It's not every day that art lovers can spot a Norman Rockwell portrait hanging alongside an Andy Warhol canvas.
Of course, an entire exhibit dedicated to paintings, photographs, cartoons and antiquities related to the preferred sport of businessmen, retirees and Scotsmen isn't exactly par for the course, either.
But that's exactly what the special exhibition “The Art of Golf” is offering at the Oklahoma City Museum of Art.
With the Summer Olympics opening next week in London and turning even non-athletes into sports fans, museum staffers hope the new show attracts both golf lovers who might not otherwise visit the third-floor galleries and art patrons who will be pleasantly surprised at the diversity, scope and span of the touring exhibit.
“The opening of ‘The Art of Golf' days before the Summer Olympics, though fortuitous, is exceptional timing. Both highlight the very best of the sports they represent, and while golf isn't quite as ancient as the Games, it still boasts a significant history of over 400 years, and that is depicted beautifully in the more than 90 works of art in the exhibit,” said Nicole Emmons, the museum's publications coordinator.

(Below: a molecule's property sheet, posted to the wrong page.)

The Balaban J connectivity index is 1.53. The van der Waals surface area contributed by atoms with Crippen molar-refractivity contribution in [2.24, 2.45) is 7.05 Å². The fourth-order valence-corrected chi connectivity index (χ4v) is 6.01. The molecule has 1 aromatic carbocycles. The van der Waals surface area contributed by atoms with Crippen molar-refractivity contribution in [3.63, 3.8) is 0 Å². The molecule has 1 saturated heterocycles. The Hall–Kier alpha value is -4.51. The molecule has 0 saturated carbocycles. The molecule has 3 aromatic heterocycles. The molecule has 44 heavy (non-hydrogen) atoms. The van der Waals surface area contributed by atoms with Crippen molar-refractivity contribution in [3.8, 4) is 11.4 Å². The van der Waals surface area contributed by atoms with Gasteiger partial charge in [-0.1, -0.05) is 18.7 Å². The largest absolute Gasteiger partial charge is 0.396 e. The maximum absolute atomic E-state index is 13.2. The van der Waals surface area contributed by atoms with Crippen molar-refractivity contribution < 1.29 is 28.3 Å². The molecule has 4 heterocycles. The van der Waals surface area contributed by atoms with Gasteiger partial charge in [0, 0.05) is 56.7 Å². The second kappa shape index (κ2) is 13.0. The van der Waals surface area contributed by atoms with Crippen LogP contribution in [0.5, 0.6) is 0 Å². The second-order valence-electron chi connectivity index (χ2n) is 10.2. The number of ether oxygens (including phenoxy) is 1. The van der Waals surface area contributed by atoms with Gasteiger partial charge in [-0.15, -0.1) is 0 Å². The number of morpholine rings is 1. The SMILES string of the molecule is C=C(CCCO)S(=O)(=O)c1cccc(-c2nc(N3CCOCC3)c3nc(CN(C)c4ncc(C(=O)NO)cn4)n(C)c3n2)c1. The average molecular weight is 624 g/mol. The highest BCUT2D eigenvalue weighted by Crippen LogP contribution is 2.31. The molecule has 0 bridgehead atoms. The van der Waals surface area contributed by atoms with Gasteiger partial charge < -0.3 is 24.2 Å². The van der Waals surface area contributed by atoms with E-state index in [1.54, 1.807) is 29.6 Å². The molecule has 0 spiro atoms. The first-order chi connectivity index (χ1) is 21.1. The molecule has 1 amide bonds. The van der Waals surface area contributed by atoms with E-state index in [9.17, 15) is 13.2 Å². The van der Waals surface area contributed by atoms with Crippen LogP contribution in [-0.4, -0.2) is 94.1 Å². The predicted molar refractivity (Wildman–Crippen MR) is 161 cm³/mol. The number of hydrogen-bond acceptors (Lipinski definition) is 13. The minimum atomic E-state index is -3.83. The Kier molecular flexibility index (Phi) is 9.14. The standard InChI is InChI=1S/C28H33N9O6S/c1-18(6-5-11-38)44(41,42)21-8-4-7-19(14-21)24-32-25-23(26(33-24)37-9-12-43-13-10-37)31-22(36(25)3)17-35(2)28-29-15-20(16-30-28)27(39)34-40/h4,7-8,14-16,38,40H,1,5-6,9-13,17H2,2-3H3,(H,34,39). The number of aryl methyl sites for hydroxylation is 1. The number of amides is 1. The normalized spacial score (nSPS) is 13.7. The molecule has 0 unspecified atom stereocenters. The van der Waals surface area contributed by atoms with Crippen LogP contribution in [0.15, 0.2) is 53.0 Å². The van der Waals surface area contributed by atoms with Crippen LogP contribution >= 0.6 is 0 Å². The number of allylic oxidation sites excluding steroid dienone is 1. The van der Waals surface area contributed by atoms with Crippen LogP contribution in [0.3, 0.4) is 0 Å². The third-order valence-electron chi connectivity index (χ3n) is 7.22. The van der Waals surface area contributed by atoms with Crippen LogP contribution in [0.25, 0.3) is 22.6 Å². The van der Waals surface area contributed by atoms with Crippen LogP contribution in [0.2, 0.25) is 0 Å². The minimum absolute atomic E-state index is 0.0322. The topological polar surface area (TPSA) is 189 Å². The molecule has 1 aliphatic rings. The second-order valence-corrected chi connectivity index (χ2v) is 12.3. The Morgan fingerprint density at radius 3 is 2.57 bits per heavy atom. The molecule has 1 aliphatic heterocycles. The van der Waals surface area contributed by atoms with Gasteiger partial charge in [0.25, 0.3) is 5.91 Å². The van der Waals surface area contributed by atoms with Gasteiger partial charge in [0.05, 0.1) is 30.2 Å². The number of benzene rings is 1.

“This isn't just a show for your avid golfer; it has a broad appeal that reaches history buffs, sports fans, and just about anyone interested in seeing works by some of the biggest names in art.”
Organized by the High Museum of Art and the National Galleries of Scotland, “The Art of Golf” is billed as the first exhibit devoted to the game by a major American art museum. Oklahoma City is only its second stop, following its debut at the High Museum in Atlanta, the hometown of golf great Robert Tyre “Bobby” Jones Jr.
“The Art of Golf” examines the game's origins, its beginnings in Scotland and its growth in America during the 20th century. The exhibit includes works that span the sport's long history, from 17th century Dutch landscape paintings depicting “kolf,” a cousin of the game, to brilliantly colored aerial photographs by Patricia and Angus Macdonald that feature today's well-known Scottish golf courses and explore the effects of human activity on the terrain.
“Just from the purely visual level, this is a beautiful 17th-century Dutch painting; it's very typical of what you would expect from a painting of this time. It really captures the essence of a good genre scene, a scene of everyday life, which the Dutch were so known for,” said Alison Amick, the Oklahoma City museum's curator of collections, indicating Hendrick Avercamp's 1630 oil painting “Winter Landscape.”